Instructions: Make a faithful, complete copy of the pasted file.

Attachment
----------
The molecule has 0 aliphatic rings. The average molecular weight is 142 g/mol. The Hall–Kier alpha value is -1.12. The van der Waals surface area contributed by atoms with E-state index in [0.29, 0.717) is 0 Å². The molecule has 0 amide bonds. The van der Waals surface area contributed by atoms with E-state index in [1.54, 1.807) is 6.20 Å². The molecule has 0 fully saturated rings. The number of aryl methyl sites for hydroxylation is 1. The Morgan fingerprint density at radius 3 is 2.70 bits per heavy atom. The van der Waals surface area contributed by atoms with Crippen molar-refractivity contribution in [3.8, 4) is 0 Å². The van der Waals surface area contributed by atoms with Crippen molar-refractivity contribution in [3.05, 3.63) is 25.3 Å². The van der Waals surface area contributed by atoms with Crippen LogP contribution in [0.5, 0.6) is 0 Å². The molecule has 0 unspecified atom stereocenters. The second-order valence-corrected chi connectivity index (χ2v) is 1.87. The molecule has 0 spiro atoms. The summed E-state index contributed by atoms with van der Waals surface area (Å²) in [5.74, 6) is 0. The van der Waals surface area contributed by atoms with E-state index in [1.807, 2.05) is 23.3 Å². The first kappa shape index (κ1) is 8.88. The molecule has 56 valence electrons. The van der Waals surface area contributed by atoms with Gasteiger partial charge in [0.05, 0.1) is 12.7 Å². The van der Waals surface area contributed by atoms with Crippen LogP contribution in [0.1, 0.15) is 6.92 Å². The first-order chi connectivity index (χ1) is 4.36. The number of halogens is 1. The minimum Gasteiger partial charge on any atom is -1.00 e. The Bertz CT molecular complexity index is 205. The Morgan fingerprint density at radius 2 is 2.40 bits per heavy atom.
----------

The molecule has 0 aliphatic rings. The average molecular weight is 142 g/mol. The Hall–Kier alpha value is -1.12. The van der Waals surface area contributed by atoms with E-state index in [0.29, 0.717) is 0 Å². The molecule has 0 amide bonds. The van der Waals surface area contributed by atoms with E-state index in [1.54, 1.807) is 6.20 Å². The molecule has 0 fully saturated rings. The number of aryl methyl sites for hydroxylation is 1. The Morgan fingerprint density at radius 3 is 2.70 bits per heavy atom. The van der Waals surface area contributed by atoms with Crippen molar-refractivity contribution in [3.8, 4) is 0 Å². The van der Waals surface area contributed by atoms with Crippen molar-refractivity contribution in [3.05, 3.63) is 25.3 Å². The van der Waals surface area contributed by atoms with Crippen LogP contribution in [0.5, 0.6) is 0 Å². The molecule has 0 unspecified atom stereocenters. The second-order valence-corrected chi connectivity index (χ2v) is 1.87. The molecule has 0 spiro atoms. The summed E-state index contributed by atoms with van der Waals surface area (Å²) in [5.74, 6) is 0. The van der Waals surface area contributed by atoms with E-state index in [1.807, 2.05) is 23.3 Å². The first kappa shape index (κ1) is 8.88. The molecule has 56 valence electrons. The van der Waals surface area contributed by atoms with Gasteiger partial charge in [0.05, 0.1) is 12.7 Å². The van der Waals surface area contributed by atoms with Crippen LogP contribution in [0.1, 0.15) is 6.92 Å². The first-order chi connectivity index (χ1) is 4.36. The number of halogens is 1. The minimum Gasteiger partial charge on any atom is -1.00 e. The Bertz CT molecular complexity index is 205. The Morgan fingerprint density at radius 2 is 2.40 bits per heavy atom.